It’s rare that I actually crave soup. I’ve never been much of a fan of the stuff. I need substance in my food so that I’m not still hungry after I eat, which is what many soups leave me feeling – hungry. But since I’ve been treating my stomach like a bit of a trash can the last several days, I’m desperately craving simple, wholesome foods like soups and salads. Because I know so many people who love soup, I thought a recipe round-up of nourishing, hearty soups would be perfect for everyone.
GF = gluten-free
Simple Vegan Laksa (GF)
Dutch Mustard Soup (GF)
Back in the fall of 2007, I was lucky enough to live and work near 4 farmers markets in downtown Toronto. At one particular market I found luscious, locally grown Victory plums and yellow nectarines. Until then, I’d eaten fresh plums only twice in my life, and they were the red kind usually found in grocery stores. Then I ate a Victory plum and thought, “Where these lovelies have been all my life?”
I was in a pie-making kind of mood at the time, though I am terrible at making a proper double pie crust. So I made a plum and nectarine galette instead. A galette is a French style of free-form pie crust, perfect for people like me who just can’t get a top crust on a pie without the whole thing falling apart. It’s supposed to look rustic, as mine certainly did, so it doesn’t have to look “perfect”. For some reason I can’t quite recall now, I added toasted, finely ground pecans to the dough, which gave it a crispness and richness I hadn’t been expecting. My mister, skeptical of both the nuts and the combination of fruits, wanted seconds before he was done his first slice.
Since it’s not quite time for plums or nectarines yet in Canada, you can use whatever fruit is available. Or, you tuck this recipe away until late spring or early summer and wait with bated breath for local plums and nectarines.
1 2/3 cups all-purpose flour
3 tbsp sugar
1/2 cup + 4 tbsp Earth Balance buttery sticks
2 tbsp cold water
1/3 cup toasted pecans, finely ground in a food processor
2 cups ripe plums, seeded and cut into slices
2 cups ripe nectarines, seeded and cut into slices
3 1/2 tbsp sugar (depending on how sweet or sour your fruit is)
1 tbsp flour
2 tsp cinnamon
1. Preheat the oven to just a few degrees below 375°F.
2. In a medium bowl, combine the flour and sugar and cut in the margarine with a fork or pastry cutter until it looks like a pea-sized coarse meal.
3. Add in the water and mix with hands until the mixture forms a ball of dough. Do not over knead – just mix the dough until it is combined.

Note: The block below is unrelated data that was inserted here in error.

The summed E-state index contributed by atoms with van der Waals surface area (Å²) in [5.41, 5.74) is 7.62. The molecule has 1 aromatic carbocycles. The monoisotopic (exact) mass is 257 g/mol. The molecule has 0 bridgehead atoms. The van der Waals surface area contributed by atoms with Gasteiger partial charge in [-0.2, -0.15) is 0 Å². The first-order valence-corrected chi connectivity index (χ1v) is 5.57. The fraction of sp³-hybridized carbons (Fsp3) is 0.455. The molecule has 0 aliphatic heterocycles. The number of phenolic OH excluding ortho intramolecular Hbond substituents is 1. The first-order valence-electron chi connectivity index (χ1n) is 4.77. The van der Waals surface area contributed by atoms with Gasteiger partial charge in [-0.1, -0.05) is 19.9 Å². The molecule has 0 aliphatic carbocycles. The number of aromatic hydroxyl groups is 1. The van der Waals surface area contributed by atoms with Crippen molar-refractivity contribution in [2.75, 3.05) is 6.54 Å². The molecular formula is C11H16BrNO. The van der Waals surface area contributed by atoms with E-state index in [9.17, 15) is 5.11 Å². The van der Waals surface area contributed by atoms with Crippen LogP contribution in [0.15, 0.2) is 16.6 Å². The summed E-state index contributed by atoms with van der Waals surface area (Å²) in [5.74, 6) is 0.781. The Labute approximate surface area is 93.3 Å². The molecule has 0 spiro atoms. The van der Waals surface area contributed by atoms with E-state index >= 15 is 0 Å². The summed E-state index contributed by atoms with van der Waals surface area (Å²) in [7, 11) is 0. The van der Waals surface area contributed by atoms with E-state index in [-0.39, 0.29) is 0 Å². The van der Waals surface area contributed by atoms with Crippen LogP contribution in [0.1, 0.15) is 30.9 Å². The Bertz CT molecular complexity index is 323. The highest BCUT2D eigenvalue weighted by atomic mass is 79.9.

4. Line a cookie sheet or pizza pan with parchment paper. Transfer the dough to a clean working surface, patting it into a disc and then rolling it out into a large circle of about 1/5″ thickness. Let the dough rest, covered with a damp but well wrung out tea towel, while you prepare your filling.
5. Cut the plums and nectarines in half and deseed them. The easiest way to do this is with a knife follow the cleavage line of the fruit from the stem section and cut all around. Gently twist the halves apart. You may have to use the knife to carefully cut around the side with the pit to coax it out of the fruit.
6. Combine the fruit in a mixing bowl with the cinnamon, sugar and flour and turn gently with a spoon to combine the ingredients.
7. Remove the tea towel from the dough and gently fold the dough in half, transferring it to the prepared baking sheet. Once you have it positioned, unfold the dough.
8. Pile the fruit mixture in the centre of the dough. Gently gather the sides up and over the filling. You may or may not end up with a few cracks around the edges of the galette. Not to worry – simply pinch the dough together or patch it up with a pit of extra dough from the top of the galette. The edges will be rough and will not cover the entire top of the galette, and they’re not supposed to. You may have some of the juice from the filling run out, but this is supposed to be a rustic sort of pie and a little juice will likely come out of little seams anyway.
9. Place the sheet with the galette in the oven for about 40 minutes, keeping an eye open to make sure it doesn’t burn. When it is done, remove the galette from the oven and let sit for 15-20 minutes before serving.
Makes 6-8 servings.